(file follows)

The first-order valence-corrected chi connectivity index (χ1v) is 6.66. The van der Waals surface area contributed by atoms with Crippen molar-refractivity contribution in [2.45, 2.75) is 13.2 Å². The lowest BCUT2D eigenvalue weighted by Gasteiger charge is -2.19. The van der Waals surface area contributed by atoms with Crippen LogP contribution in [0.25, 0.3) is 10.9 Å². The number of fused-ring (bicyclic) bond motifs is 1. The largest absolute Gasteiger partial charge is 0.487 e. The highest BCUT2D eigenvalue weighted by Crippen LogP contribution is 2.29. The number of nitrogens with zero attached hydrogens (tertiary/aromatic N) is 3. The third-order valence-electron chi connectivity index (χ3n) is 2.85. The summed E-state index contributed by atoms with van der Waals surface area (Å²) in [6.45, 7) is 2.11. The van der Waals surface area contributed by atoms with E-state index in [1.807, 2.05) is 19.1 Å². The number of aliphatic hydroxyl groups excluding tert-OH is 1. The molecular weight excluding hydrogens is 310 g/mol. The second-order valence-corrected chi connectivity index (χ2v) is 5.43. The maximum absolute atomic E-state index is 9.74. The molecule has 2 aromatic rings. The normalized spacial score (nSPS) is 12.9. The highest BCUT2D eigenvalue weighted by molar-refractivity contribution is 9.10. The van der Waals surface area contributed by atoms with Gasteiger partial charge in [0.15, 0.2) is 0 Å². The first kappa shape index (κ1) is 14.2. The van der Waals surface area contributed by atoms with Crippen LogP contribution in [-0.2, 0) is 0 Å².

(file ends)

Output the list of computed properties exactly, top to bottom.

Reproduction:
The first-order valence-corrected chi connectivity index (χ1v) is 6.66. The van der Waals surface area contributed by atoms with Crippen molar-refractivity contribution in [2.45, 2.75) is 13.2 Å². The lowest BCUT2D eigenvalue weighted by Gasteiger charge is -2.19. The van der Waals surface area contributed by atoms with Crippen LogP contribution in [0.25, 0.3) is 10.9 Å². The number of fused-ring (bicyclic) bond motifs is 1. The largest absolute Gasteiger partial charge is 0.487 e. The highest BCUT2D eigenvalue weighted by Crippen LogP contribution is 2.29. The number of nitrogens with zero attached hydrogens (tertiary/aromatic N) is 3. The third-order valence-electron chi connectivity index (χ3n) is 2.85. The summed E-state index contributed by atoms with van der Waals surface area (Å²) in [6.45, 7) is 2.11. The van der Waals surface area contributed by atoms with E-state index in [1.807, 2.05) is 19.1 Å². The number of aliphatic hydroxyl groups excluding tert-OH is 1. The molecular weight excluding hydrogens is 310 g/mol. The second-order valence-corrected chi connectivity index (χ2v) is 5.43. The maximum absolute atomic E-state index is 9.74. The molecule has 2 aromatic rings. The normalized spacial score (nSPS) is 12.9. The highest BCUT2D eigenvalue weighted by molar-refractivity contribution is 9.10. The van der Waals surface area contributed by atoms with Gasteiger partial charge in [0.15, 0.2) is 0 Å². The first kappa shape index (κ1) is 14.2. The van der Waals surface area contributed by atoms with Crippen LogP contribution in [-0.2, 0) is 0 Å².